Thursday, November 24, 2011

Linear Spectrum

Sometimes, you think you've discovered something, only to find that someone else already discovered it WAY before you did. For example, I had a student once who played me a series of inversions of chords. Being fairly self taught as a jazz pianist, I had never thought to approach chords in this way. I started thinking, and then I started writing. I thought,"what if you could take any 5 or 6 note chord and move it in exact inversions, as opposed to thinking scales? You would get some really cool sounds. If you took a chord like this(which is what my student did):
And then moved it typically in the modal diatonic way, you would get this:
 But instead, if you used inversions based on only those 5 notes, you would get a very different sound:

This was a revelation to me. I thought, what if you did could do this with any voicing? You might get this :

And then maybe a thicker voicing, you would get this:
 And then, if you wanted to use a slightly weird voicing, you would get this:
 If you can play through these examples, you'll find some voicings, derived simply from the notes of the initial voicing, that you don't hear as commonly in jazz. So when I started doing this, I thought to myself, "Wow, this could be a whole new thing! Nobody has come up with this! This could be MY concept!"

So I showed my wife Kerry Politzer (then girlfriend; this was back in 2003) my ideas. She declared, "Oh, yeah, my teacher Charlie Banacos gave me a whole bunch of exercises like that about 10 years ago."

OK, so my enthusiasm was dampened a bit, only because I thought that I had "discovered" something.

Wisdom will tell you that there is very little that is new under the sun. Young cats think that playing "modern" is playing free jazz, which is more than 60 years old! Even "fusion" isn't new. Atonality isn't new. Odd Time Signatures: Been There. However, I think we can still search for our own small contribution, whether it is incredibly complex, or whether it is simply an interesting melody.

Recently, I've had dissonance on my mind. Two things occurred; First, I sat in on Darrell Grant's improv class. I was pretty out of it at the time, since my 22 month old son had woken up at 3AM, probably thinking that he's in the ARMY or something. While I was standing near the blackboard, I was asked by Grant to contribute something to the conversation regarding "how to add more dissonance" to your playing. I felt like my explanation fell flat; I talked a little bit about an intervallic approach, and how as long as you can resolve to chord tones, any notes work. I wished I had been more awake so as to make a clearer demonstration.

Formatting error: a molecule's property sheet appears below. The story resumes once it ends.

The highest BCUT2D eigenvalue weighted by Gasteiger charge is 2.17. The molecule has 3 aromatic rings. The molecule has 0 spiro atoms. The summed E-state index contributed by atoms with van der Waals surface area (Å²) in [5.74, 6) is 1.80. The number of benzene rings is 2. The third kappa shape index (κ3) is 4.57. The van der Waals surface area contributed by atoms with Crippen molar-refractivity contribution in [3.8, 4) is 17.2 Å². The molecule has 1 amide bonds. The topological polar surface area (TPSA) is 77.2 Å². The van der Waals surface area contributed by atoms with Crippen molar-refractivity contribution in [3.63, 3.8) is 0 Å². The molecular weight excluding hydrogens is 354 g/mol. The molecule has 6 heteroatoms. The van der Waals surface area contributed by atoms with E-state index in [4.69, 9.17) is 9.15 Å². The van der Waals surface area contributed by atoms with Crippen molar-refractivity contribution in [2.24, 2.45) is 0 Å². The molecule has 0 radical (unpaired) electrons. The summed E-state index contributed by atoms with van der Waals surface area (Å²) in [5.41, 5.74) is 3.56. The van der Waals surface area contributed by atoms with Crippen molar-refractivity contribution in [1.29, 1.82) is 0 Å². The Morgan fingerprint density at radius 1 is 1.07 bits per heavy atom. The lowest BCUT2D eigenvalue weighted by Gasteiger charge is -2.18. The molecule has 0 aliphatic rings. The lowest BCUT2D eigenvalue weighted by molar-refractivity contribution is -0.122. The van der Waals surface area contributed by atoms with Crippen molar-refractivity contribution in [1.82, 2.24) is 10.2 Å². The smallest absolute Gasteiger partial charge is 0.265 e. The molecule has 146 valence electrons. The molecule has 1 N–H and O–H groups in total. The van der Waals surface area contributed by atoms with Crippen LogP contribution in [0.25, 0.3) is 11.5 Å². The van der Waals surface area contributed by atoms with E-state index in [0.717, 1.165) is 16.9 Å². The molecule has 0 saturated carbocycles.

In the second instance, I had a student who wanted to know how to develop his solo chops on the bass. Since I had been mulling over the whole "dissonance" question for a few days, I gave him possibly a clearer answer. (Also, I was sitting in front of the piano, so I could play some examples.) The idea is still that any note works on any chord, it's a question of resolution. (And let's be clear, most students I've heard DON'T need more dissonance in their playing, they need to SPELL the changes in the more basic ways.)But how can we be MORE comfortable with the wrong notes? By having more understanding and purpose with the placement of each note. If you were to think of consonance and dissonance as a spectrum, then you would not be afraid of certain notes. You could actually do MORE with those dissonant notes, and create more interesting solos. I came up with this:

This is just based on my personal preferences on types of chords. The small numbers on the top of the staff are just scale degrees against the C Major 7 chord. The bottom numbers would indicate the level of dissonance against the chord, 1 being the lowest and 12 being the highest. Now, I'm sure that there are other theories and studies regarding this. But my little chart works for me and I can use this concept in my jazz playing. I don't know, it might work for you as well. Here's what I put for a minor chord:

And here's what I put for a dominant chord:

So, If you were to analyze a typical jazz line using my formula, it might look something like this:

But if you wanted to get a little bit more risky, you might look at something like this:

Again, this is just something I came up with, mostly for ME, and somewhat for my students who are ready to look at stuff like this. I have links to a PDF with the INVERSIONS and the LINEAR SPECTRUM if you want to print it out and take a look. I've seen a few things regarding the spectrum online, but I wanted to do this myself. I may not have discovered anything new, but at least I have something somewhat concrete. And remember, these are just theories, and theories are not music. Sometimes, the theory will help the music. Other times, you play music and ask about the theory later.....